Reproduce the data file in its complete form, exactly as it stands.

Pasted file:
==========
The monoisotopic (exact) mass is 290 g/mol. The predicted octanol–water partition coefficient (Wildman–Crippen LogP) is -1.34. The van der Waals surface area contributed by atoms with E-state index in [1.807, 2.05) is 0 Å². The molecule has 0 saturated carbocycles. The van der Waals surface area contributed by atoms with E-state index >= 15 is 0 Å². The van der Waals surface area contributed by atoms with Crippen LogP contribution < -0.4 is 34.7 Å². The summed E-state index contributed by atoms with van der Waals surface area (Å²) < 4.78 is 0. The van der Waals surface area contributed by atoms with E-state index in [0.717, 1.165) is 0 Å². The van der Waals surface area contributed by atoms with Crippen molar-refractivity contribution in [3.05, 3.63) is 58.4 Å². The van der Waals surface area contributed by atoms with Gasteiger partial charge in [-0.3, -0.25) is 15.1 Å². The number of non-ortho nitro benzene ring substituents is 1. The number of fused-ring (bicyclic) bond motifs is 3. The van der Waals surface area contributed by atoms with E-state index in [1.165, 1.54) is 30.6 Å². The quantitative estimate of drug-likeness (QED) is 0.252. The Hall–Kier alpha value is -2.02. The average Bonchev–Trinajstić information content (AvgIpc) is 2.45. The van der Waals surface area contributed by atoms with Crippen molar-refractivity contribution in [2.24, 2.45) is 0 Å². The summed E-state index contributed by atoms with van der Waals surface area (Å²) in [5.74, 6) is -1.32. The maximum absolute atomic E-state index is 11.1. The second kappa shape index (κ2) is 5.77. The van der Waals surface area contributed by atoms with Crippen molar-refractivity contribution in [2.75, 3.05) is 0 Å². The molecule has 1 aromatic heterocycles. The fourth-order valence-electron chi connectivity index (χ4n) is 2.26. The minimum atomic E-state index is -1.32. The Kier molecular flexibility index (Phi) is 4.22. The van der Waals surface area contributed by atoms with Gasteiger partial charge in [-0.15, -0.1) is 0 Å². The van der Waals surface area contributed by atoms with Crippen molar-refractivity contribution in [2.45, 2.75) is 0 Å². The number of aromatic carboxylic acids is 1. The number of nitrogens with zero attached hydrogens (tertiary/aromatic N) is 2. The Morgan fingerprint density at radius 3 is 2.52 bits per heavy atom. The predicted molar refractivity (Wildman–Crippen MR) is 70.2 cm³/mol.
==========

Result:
The monoisotopic (exact) mass is 290 g/mol. The predicted octanol–water partition coefficient (Wildman–Crippen LogP) is -1.34. The van der Waals surface area contributed by atoms with E-state index in [1.807, 2.05) is 0 Å². The molecule has 0 saturated carbocycles. The van der Waals surface area contributed by atoms with E-state index >= 15 is 0 Å². The van der Waals surface area contributed by atoms with Crippen LogP contribution < -0.4 is 34.7 Å². The summed E-state index contributed by atoms with van der Waals surface area (Å²) < 4.78 is 0. The van der Waals surface area contributed by atoms with E-state index in [0.717, 1.165) is 0 Å². The van der Waals surface area contributed by atoms with Crippen molar-refractivity contribution in [3.05, 3.63) is 58.4 Å². The van der Waals surface area contributed by atoms with Gasteiger partial charge in [-0.3, -0.25) is 15.1 Å². The number of non-ortho nitro benzene ring substituents is 1. The number of fused-ring (bicyclic) bond motifs is 3. The van der Waals surface area contributed by atoms with E-state index in [1.165, 1.54) is 30.6 Å². The quantitative estimate of drug-likeness (QED) is 0.252. The Hall–Kier alpha value is -2.02. The average Bonchev–Trinajstić information content (AvgIpc) is 2.45. The van der Waals surface area contributed by atoms with Crippen molar-refractivity contribution in [2.24, 2.45) is 0 Å². The summed E-state index contributed by atoms with van der Waals surface area (Å²) in [5.74, 6) is -1.32. The maximum absolute atomic E-state index is 11.1. The second kappa shape index (κ2) is 5.77. The van der Waals surface area contributed by atoms with Crippen molar-refractivity contribution in [2.75, 3.05) is 0 Å². The molecule has 1 aromatic heterocycles. The fourth-order valence-electron chi connectivity index (χ4n) is 2.26. The minimum atomic E-state index is -1.32. The Kier molecular flexibility index (Phi) is 4.22. The van der Waals surface area contributed by atoms with Gasteiger partial charge in [-0.15, -0.1) is 0 Å². The van der Waals surface area contributed by atoms with Crippen molar-refractivity contribution in [2.45, 2.75) is 0 Å². The number of aromatic carboxylic acids is 1. The number of nitrogens with zero attached hydrogens (tertiary/aromatic N) is 2. The Morgan fingerprint density at radius 3 is 2.52 bits per heavy atom. The predicted molar refractivity (Wildman–Crippen MR) is 70.2 cm³/mol.